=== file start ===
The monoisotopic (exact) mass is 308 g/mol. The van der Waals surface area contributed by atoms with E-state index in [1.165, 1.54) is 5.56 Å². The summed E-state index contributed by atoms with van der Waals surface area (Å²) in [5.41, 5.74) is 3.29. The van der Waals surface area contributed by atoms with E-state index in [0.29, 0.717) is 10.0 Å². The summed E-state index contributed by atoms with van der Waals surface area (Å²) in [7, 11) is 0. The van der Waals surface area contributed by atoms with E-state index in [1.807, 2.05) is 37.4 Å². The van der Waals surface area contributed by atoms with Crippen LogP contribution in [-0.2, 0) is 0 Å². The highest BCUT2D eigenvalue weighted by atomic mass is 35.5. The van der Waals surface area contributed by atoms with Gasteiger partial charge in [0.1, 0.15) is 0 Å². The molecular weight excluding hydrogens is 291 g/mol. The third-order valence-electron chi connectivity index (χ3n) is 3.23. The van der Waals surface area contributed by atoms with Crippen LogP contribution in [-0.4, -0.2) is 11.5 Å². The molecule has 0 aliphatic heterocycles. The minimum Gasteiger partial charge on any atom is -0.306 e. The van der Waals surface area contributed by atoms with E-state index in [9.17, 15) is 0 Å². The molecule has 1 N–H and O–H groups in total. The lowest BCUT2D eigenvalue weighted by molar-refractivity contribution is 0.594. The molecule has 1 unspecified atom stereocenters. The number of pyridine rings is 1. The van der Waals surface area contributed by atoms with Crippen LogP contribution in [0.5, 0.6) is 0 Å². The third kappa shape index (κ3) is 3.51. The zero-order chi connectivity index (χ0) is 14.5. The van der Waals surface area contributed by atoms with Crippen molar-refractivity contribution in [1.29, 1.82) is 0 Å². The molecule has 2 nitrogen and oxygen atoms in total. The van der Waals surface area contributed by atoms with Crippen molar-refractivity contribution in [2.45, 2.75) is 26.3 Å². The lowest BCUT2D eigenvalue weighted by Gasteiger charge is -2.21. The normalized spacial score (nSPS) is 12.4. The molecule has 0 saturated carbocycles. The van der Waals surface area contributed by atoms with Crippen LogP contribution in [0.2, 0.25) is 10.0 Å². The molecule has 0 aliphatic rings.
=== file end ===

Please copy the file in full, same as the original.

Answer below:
The monoisotopic (exact) mass is 308 g/mol. The van der Waals surface area contributed by atoms with E-state index in [1.165, 1.54) is 5.56 Å². The summed E-state index contributed by atoms with van der Waals surface area (Å²) in [5.41, 5.74) is 3.29. The van der Waals surface area contributed by atoms with E-state index in [0.29, 0.717) is 10.0 Å². The summed E-state index contributed by atoms with van der Waals surface area (Å²) in [7, 11) is 0. The van der Waals surface area contributed by atoms with E-state index in [1.807, 2.05) is 37.4 Å². The van der Waals surface area contributed by atoms with Crippen LogP contribution in [-0.2, 0) is 0 Å². The highest BCUT2D eigenvalue weighted by atomic mass is 35.5. The van der Waals surface area contributed by atoms with Gasteiger partial charge in [0.1, 0.15) is 0 Å². The molecular weight excluding hydrogens is 291 g/mol. The third-order valence-electron chi connectivity index (χ3n) is 3.23. The van der Waals surface area contributed by atoms with Crippen LogP contribution in [-0.4, -0.2) is 11.5 Å². The molecule has 0 aliphatic heterocycles. The minimum Gasteiger partial charge on any atom is -0.306 e. The van der Waals surface area contributed by atoms with E-state index in [9.17, 15) is 0 Å². The molecule has 1 N–H and O–H groups in total. The lowest BCUT2D eigenvalue weighted by molar-refractivity contribution is 0.594. The molecule has 1 unspecified atom stereocenters. The number of pyridine rings is 1. The van der Waals surface area contributed by atoms with Crippen LogP contribution in [0.5, 0.6) is 0 Å². The third kappa shape index (κ3) is 3.51. The zero-order chi connectivity index (χ0) is 14.5. The van der Waals surface area contributed by atoms with Crippen molar-refractivity contribution in [1.29, 1.82) is 0 Å². The molecule has 2 nitrogen and oxygen atoms in total. The van der Waals surface area contributed by atoms with Crippen molar-refractivity contribution in [2.45, 2.75) is 26.3 Å². The lowest BCUT2D eigenvalue weighted by Gasteiger charge is -2.21. The normalized spacial score (nSPS) is 12.4. The molecule has 0 saturated carbocycles. The van der Waals surface area contributed by atoms with Crippen LogP contribution in [0.2, 0.25) is 10.0 Å². The molecule has 0 aliphatic rings.